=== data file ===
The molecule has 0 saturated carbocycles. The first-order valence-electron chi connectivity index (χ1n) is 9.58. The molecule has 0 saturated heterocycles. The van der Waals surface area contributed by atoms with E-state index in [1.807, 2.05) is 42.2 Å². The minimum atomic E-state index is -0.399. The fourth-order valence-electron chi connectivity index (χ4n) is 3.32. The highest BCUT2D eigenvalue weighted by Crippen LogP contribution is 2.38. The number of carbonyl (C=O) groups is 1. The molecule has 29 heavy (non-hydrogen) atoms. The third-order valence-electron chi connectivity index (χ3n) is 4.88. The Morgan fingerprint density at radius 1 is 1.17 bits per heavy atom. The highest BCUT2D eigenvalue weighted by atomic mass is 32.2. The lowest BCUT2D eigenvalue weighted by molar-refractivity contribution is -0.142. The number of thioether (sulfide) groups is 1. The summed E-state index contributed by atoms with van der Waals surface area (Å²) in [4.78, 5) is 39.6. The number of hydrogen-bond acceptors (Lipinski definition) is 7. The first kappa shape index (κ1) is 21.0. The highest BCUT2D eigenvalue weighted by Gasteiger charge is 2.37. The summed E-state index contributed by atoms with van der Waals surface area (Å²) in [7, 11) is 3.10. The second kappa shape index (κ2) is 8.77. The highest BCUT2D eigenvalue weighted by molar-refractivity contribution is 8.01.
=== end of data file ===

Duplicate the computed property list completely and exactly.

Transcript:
The molecule has 0 saturated carbocycles. The first-order valence-electron chi connectivity index (χ1n) is 9.58. The molecule has 0 saturated heterocycles. The van der Waals surface area contributed by atoms with E-state index in [1.807, 2.05) is 42.2 Å². The minimum atomic E-state index is -0.399. The fourth-order valence-electron chi connectivity index (χ4n) is 3.32. The highest BCUT2D eigenvalue weighted by Crippen LogP contribution is 2.38. The number of carbonyl (C=O) groups is 1. The molecule has 29 heavy (non-hydrogen) atoms. The third-order valence-electron chi connectivity index (χ3n) is 4.88. The Morgan fingerprint density at radius 1 is 1.17 bits per heavy atom. The highest BCUT2D eigenvalue weighted by atomic mass is 32.2. The lowest BCUT2D eigenvalue weighted by molar-refractivity contribution is -0.142. The number of thioether (sulfide) groups is 1. The summed E-state index contributed by atoms with van der Waals surface area (Å²) in [4.78, 5) is 39.6. The number of hydrogen-bond acceptors (Lipinski definition) is 7. The first kappa shape index (κ1) is 21.0. The highest BCUT2D eigenvalue weighted by Gasteiger charge is 2.37. The summed E-state index contributed by atoms with van der Waals surface area (Å²) in [7, 11) is 3.10. The second kappa shape index (κ2) is 8.77. The highest BCUT2D eigenvalue weighted by molar-refractivity contribution is 8.01.